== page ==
There was a time when the risks attached to bad hiring practices were minimal. If someone turned out to be a poor fit - for whatever reason - he or she could be discharged with little or no fuss. But today, even in "fire-at-will" states like Pennsylvania, disgruntled former workers have legal weapons they can wield to make life very difficult for your organization. The wise employer will take steps to preempt that possibility by creating and following a carefully-crafted hiring practices program.

Here at the Cabot Institute, we have developed a unique template for hiring practices. With the benefit of our advanced hiring practices screening and analysis methodology, our clients are provided with a point-driven, quantifiable comparison of all applicants being considered. Our approach involves a number of elements designed to identify those most suited to the available position - and to pinpoint applicants who should be rejected immediately.  Those components for both non-union companies interested in union avoidance and unionized organizations interested in decertification or dealing with an entrenched union through the use of strength, include:

  • Hiring practices rule #1: Establishing and publishing a company philosophy - A crucial first step in hiring practices which makes a public and documented statement about your organization's values and expectations.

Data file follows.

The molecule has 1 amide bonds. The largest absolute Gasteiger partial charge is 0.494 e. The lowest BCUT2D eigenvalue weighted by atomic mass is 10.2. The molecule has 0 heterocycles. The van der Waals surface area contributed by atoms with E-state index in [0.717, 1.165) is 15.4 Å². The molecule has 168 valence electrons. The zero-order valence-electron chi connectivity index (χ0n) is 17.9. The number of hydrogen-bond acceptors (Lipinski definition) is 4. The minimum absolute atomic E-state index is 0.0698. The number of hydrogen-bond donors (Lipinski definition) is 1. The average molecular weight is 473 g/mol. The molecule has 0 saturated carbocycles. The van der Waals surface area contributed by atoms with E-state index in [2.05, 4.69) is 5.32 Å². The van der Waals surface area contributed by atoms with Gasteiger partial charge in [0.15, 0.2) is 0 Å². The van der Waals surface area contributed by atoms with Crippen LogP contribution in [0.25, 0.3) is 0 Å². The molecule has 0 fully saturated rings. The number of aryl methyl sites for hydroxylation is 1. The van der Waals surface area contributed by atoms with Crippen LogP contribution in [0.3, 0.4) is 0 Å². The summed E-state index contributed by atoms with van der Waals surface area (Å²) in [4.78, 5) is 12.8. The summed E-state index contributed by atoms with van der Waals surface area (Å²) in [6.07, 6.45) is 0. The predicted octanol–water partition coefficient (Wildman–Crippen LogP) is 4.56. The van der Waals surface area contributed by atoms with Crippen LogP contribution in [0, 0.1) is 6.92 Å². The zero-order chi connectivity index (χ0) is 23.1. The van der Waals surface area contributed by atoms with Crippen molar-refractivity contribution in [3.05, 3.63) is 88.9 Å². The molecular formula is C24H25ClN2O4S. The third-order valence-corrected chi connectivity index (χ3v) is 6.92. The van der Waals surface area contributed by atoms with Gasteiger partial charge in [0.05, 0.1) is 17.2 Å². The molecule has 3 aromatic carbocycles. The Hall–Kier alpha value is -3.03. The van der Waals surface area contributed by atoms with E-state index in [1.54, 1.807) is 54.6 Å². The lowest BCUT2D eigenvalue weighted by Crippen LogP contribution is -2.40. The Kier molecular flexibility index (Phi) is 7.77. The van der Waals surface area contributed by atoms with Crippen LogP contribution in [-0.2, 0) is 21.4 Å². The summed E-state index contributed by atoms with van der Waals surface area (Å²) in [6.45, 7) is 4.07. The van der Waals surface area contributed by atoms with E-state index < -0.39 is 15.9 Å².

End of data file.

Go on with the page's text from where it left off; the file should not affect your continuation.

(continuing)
• Hiring practices rule #2: Determining the attitudes of applicants - It is both legal and advisable to ask applicants questions about their views on matters related to your company's statement of philosophy. Naturally, in any hiring practices protocol, all applicants should be evaluated according to this same standard.
  • Hiring practices rule #3: Crafting questions which reveal - Careful selection and phrasing of applicant questions will usually prompt potential troublemakers to reveal themselves in their answers.
  • Hiring practices rule #4: Careful listening (and observation) - Applicants will usually offer important information about themselves, not only with their actual words, but with their tone of voice, posture, and eye contact (or lack of it).
  • Hiring practices rule #5: Creating a list of key qualities - While acknowledging that imperfection is common to us all, there are characteristics which should be considered essential in any new employee - and identified as part of your hiring practices.
  • Hiring practices rule #6: Avoiding the hiring practices pitfalls - Guard against such self-inflicted hiring practices wounds as asking questions that aren't work-related, or having different standards for different applicants. Make sure you identify all the potential EEO nightmares.

We invite you to contact us with any specific questions or concerns related to hiring practices, personnel management, conflict avoidance, or any other employment or human resources issues.